The Open Storage Networking Initiative has the backing of several companies, including network-attached storage specialist Network Appliance and Cisco.
The alliance takes advantage of the differences in prices between Ethernet networks cand fibre-based ones.
Network-attached storage, which is a cheaper version of San, places stored data on the local area network (Lan).
By contrast, San puts the stored data on a separate parallel network.
While this approach is more expensive, it is much faster to use when larger amounts of data are being moved from different points.
The Open Storage Networking Initiative also has the support of Amdahl, Foundry Networks, Legato Systems, Veritas, and Quantum/ATL.
The move towards Ethernet as a storage solution has been made because the companies believe it will give impetus to increased Ethernet speeds.
While the organisations are immediately moving towards providing storage systems that can take advantage of gigabit Ethernet speeds, their ultimate aim is to move towards faster networking systems.
Users will eventually be able to take advantage of 10Gbyte solutions, following the launch of the 10Gbyte Alliance backed by Cisco and 3Com.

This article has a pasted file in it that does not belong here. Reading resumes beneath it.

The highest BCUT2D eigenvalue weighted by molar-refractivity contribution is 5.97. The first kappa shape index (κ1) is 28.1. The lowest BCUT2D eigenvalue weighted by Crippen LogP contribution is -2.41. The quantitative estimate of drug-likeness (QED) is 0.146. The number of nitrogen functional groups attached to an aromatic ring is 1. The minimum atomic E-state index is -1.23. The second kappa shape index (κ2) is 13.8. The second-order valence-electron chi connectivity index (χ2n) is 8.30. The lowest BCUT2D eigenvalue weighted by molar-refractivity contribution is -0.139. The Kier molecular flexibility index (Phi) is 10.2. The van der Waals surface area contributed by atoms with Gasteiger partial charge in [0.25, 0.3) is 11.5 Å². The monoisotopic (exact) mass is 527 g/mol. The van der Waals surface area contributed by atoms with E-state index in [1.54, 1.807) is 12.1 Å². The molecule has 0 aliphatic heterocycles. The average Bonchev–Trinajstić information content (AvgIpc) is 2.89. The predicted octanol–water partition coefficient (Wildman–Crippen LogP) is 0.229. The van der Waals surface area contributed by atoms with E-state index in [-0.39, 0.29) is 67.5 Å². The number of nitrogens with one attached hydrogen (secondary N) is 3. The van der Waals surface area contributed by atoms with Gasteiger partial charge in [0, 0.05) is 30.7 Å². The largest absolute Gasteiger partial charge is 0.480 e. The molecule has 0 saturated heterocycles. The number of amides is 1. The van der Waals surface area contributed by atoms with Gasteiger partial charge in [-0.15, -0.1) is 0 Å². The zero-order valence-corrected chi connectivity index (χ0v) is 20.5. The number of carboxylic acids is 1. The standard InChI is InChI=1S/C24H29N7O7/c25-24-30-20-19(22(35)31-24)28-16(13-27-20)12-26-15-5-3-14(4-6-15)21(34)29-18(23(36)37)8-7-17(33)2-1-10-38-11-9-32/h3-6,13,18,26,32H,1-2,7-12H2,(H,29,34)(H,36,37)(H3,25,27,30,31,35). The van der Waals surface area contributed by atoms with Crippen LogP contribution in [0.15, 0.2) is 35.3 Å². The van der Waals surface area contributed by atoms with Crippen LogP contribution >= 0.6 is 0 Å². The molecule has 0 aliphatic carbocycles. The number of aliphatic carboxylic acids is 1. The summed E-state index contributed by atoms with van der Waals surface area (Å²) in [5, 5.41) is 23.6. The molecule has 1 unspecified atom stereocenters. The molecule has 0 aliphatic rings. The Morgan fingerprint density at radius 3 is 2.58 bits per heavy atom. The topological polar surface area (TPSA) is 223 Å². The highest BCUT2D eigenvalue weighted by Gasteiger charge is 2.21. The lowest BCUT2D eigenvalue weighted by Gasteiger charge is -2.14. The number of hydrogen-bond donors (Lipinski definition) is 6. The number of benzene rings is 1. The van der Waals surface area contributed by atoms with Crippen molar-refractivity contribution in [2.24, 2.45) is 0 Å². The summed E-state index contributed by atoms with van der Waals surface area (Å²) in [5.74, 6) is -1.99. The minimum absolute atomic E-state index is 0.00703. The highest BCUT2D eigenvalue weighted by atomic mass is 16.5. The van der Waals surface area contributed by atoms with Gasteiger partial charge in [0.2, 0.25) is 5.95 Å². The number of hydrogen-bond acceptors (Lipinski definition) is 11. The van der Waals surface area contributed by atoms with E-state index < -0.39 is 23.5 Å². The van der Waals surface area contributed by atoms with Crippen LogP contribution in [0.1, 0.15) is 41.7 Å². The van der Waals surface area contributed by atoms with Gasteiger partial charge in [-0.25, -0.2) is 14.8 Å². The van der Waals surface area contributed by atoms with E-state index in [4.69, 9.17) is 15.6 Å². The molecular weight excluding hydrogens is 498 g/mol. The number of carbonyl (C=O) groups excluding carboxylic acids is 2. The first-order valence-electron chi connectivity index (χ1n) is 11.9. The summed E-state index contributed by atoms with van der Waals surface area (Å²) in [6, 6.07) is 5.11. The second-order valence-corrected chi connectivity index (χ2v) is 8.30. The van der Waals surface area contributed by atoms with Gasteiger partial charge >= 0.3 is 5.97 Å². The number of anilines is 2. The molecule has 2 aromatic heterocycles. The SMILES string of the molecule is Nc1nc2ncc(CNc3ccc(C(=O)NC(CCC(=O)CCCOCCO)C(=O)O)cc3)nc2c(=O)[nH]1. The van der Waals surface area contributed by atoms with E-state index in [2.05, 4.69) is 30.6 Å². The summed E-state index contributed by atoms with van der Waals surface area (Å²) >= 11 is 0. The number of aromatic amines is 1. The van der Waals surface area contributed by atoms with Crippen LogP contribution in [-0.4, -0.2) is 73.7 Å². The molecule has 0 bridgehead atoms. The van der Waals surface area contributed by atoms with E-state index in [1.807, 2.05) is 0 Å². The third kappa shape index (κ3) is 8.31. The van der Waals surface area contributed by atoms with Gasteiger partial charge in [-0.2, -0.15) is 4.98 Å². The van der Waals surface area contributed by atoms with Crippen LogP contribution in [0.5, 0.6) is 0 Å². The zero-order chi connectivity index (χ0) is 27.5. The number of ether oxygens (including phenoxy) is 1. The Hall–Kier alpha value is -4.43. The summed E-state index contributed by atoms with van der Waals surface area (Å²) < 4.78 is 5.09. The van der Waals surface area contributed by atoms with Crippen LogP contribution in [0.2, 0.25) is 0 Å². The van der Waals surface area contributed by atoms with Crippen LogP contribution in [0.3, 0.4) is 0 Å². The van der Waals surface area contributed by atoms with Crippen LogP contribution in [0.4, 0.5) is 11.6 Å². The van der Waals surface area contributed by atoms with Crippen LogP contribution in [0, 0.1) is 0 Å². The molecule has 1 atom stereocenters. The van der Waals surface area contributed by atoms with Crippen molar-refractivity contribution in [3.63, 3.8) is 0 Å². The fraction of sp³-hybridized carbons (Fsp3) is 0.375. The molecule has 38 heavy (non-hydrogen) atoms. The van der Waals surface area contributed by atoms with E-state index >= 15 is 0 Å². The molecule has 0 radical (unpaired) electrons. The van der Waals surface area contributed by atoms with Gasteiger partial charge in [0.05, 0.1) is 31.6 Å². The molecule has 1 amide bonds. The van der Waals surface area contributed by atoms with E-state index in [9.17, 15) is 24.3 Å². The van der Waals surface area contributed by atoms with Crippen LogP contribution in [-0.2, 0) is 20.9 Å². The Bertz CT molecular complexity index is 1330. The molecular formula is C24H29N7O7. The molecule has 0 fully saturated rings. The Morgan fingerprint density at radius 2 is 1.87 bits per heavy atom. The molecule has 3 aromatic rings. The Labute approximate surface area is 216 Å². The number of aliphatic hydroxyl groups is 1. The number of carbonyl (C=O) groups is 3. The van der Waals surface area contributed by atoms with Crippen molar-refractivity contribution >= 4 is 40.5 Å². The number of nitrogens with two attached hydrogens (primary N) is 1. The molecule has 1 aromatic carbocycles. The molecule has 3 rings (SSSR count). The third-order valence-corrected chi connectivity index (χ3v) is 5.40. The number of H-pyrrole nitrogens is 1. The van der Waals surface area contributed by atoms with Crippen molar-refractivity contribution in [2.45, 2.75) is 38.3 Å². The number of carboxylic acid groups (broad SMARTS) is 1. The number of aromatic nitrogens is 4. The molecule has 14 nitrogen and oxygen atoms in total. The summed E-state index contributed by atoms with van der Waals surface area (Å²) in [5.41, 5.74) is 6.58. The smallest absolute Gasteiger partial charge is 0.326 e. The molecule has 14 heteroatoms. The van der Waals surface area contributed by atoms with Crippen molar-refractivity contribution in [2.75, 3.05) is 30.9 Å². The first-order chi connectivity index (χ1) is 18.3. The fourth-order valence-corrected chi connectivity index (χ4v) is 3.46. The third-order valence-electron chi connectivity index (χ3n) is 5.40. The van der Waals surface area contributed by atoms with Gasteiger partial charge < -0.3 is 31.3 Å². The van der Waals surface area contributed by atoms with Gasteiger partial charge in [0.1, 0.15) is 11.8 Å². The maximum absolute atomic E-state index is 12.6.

OSNI Ethernet-based solution
The industry-standard San model is built using fibre channel products. Its backers include Compaq, IBM, Dell, and Hewlett-Packard, but there are interoperability problems when mixing storage products from different suppliers.
Both Compaq and IBM recently announced moves to make their storage products work with those from other suppliers. And, at its users' conference in Barcelona last week, StorageTek announced a similar sort of strategy. But, by offering a one-stop shop for its Ethernet solution proferring products built around established technology, OSNI hopes more users will take the storage networking plunge.
While admitting that initial offerings could be slower than those built around fibre channels, OSNI says the cost per port for Ethernet-based systems compared to fibre-based systems is an obvious advantage in the market.
At the OSNI launch at Networld+Interop earlier this month, the partners said the price differential was 2:1 in Ethernet's favour, with an Ethernet system solution costing about $300 (£187) and a fibre-based system costing at least $600.
OSNI is the fifth storage area networking initiative to appear since the technology solution for busy corporate networks first appeared two years ago. It is up against the Fibre Channel Industry Association, the Storage Network Industry Association, the Celestra Consortium which is also backed by Legato, and the Jiro initiative from Sun Microsystems.
This was first published in May 2000